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Debate rages over whether your DNA can help create a personalized diet

| | August 31, 2017

Companies now want to take the buzz over DNA testing one step further and market the tests as a way to determine how people’s bodies handle nutrients. And tech firms are stepping up to fill that demand. More and more genetics startups are getting into nutrition, with tests that claim to help people choose the best food to eat to feel good and even lose weight.

At Habit, it’s not just DNA data they’re using to make diet recommendations. For $299, Habit sends customers an at-home test kit containing DNA cheek swabs, three finger-prick blood tests, and a “metabolic challenge shake” loaded with 950 calories. Users take one blood test prior to drinking the shake, and two more timed blood pricks afterwards. The bloodwork is designed to show how your body metabolizes the huge amounts of carbohydrates, fats, and proteins in the shake.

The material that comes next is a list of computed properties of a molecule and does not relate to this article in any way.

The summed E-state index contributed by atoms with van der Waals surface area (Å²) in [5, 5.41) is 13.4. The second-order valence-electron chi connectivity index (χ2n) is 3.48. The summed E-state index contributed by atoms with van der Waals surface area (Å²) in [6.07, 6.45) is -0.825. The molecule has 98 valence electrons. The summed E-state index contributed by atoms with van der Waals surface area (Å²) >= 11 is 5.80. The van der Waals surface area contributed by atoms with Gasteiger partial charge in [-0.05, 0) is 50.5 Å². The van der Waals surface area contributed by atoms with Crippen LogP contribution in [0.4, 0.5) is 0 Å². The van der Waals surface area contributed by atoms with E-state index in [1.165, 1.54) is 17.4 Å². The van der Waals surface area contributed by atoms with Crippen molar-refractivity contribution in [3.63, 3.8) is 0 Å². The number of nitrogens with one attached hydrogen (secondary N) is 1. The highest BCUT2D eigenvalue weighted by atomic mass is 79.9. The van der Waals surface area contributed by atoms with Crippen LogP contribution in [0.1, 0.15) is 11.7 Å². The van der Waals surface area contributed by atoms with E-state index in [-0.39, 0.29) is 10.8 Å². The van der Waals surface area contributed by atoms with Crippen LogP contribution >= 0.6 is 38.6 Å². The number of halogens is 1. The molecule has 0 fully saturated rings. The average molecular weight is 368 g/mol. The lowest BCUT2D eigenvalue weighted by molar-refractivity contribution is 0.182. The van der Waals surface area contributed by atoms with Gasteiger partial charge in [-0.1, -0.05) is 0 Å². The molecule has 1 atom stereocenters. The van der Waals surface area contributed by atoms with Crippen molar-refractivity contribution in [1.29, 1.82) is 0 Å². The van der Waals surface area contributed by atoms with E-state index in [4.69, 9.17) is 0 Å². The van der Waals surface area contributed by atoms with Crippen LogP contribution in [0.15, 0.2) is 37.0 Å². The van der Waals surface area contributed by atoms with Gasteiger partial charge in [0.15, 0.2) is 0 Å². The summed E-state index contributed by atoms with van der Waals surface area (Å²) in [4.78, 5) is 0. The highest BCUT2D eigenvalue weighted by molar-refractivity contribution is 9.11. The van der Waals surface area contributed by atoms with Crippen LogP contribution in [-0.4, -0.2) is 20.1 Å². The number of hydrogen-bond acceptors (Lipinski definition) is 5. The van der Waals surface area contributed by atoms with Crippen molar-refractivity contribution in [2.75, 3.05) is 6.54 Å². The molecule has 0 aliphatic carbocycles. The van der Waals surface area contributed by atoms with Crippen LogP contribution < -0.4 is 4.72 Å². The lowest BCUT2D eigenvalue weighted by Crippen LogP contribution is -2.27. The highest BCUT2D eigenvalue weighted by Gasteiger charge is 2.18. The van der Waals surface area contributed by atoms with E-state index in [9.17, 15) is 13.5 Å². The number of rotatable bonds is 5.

The Academy of Nutrition and Dietetics agrees [this kind of testing may not be ready for primetime], writing in a 2014 opinion paper that, “…the use of nutrigenetic testing to provide dietary advice is not ready for routine dietetics practice.” In the same paper, the Academy did also characterize nutritional genomics as insightful into how diet and genes impact our phenotypes.

The GLP aggregated and excerpted this blog/article to reflect the diversity of news, opinion, and analysis. Read full, original post: Trying to Fina a Heathy Diet? Look to Your Genes

The GLP aggregated and excerpted this article to reflect the diversity of news, opinion, and analysis. Click the link above to read the full, original article.
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